Words: 900 - Pages: 4

Premium Essay

Sarbanes Oxley Act

...Ian Pinkerton ACC 497 Mr. Patten 11/9/2014 Has Sarbanes-Oxley been Successful? The Sarbanes-Oxley Act (SOX) was enacted on July 30th, 2002. The bill is comprised of eleven different sections that cover quite a large amount of topics. Prior to the enactment of the Sarbanes-Oxley Act, there were several highly controversial and heavily scrutinized cases of corporate fraud that included the infamous Enron, Tyco, and WorldCom. These scandals cost investors billions of dollars when the share prices of these companies collapsed after the cases were filed. These cases of fraud indicated to both the public and the government that there was not enough regulation over financial statements of publically traded companies specifically. It focused specifically on publically traded companies to contain the fallout of lost investor’s money when these frauds come to light and the stock prices plummet. In order to fix these problems Congress rushed the Sarbanes-Oxley Act through both the House and Senate. This Act was one of the largest pieces of financial information legislation since the securities acts of 1933 and 1934 (Sweeney 2012). The Sarbanes-Oxley Act has faced quite a lot of criticism, but it has been quite successful. SOX legislation has for most come at rather high regulatory costs. The average annual compliance costs were $2.9 million prior to 2007 and $2.3 million since then (Singer & You 2011, pg 557). While it’s completely understandable why that large of a bill......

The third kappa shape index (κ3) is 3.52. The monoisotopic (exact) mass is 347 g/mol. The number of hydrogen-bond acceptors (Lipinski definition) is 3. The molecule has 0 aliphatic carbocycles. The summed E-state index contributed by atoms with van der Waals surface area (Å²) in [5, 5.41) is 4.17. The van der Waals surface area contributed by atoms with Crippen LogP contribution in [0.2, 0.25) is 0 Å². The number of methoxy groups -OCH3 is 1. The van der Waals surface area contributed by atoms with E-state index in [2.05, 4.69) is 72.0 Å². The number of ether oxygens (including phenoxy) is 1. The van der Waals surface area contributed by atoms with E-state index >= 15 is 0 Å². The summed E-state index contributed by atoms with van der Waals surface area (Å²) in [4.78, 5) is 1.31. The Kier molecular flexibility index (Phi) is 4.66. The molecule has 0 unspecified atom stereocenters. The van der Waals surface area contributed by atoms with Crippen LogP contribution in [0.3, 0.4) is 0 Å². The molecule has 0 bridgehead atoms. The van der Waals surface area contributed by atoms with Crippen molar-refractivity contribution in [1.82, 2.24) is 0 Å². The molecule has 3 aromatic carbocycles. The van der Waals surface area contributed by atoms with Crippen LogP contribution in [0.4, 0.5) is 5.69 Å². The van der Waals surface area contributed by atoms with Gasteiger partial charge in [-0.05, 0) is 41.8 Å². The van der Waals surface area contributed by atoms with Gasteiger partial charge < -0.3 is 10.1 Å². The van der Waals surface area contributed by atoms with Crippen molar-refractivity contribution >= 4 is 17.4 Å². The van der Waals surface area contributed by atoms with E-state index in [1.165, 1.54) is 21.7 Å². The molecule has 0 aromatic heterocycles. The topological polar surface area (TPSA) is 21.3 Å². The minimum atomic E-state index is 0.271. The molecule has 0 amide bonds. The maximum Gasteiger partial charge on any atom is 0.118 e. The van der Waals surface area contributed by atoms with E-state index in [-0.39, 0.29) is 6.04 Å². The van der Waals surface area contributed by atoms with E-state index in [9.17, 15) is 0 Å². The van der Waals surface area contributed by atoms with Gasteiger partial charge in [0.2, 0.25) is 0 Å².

Words: 1560 - Pages: 7

Premium Essay

Sarbanes-Oxley Act Questions

...Author Note This paper was prepared for AMBA630 Economics Management Decisions, Section 9045, taught by Professor Victor Bahhouth. Executive Summary In order to avoid fraudulent reporting, the Securities Exchange Commission (SEC) has mandated that auditing for organizations must be completed by independent accountants. Today scrutiny of the accounting industry is more intense as laws are created to punish those that choose to falsify information. This paper aims to explain the importance of the Sarbanes-Oxley Act (SOX) as it relates to the internal control, Chief Executive Officers and Chief Financial Officers. We will also identify the pros and cons of the Sarbanes-Oxley Act (SOX) and changes that could be made in order to pose arguments from both sides of the act. Introduction In the early 2000’s, one of the darkest times ever experienced in the history of accounting occurred due to numerous scandals. The results of these scandals from companies lead to terrifying actions, which included the downfall of one of the largest accounting corporations, Arthur Anderson, for their help with Enron. Companies such as Enron, Tyco, and WorldCom have led to the passing of the Sarbanes-Oxley Act (SOX) due to their financial reporting scandals (Forbes, 2013). With the passing of SOX in 2002, the falsification of financial statements by companies became a criminal offense. The passing of the SOX act posed as a challenge to many companies as it enforced businesses to make......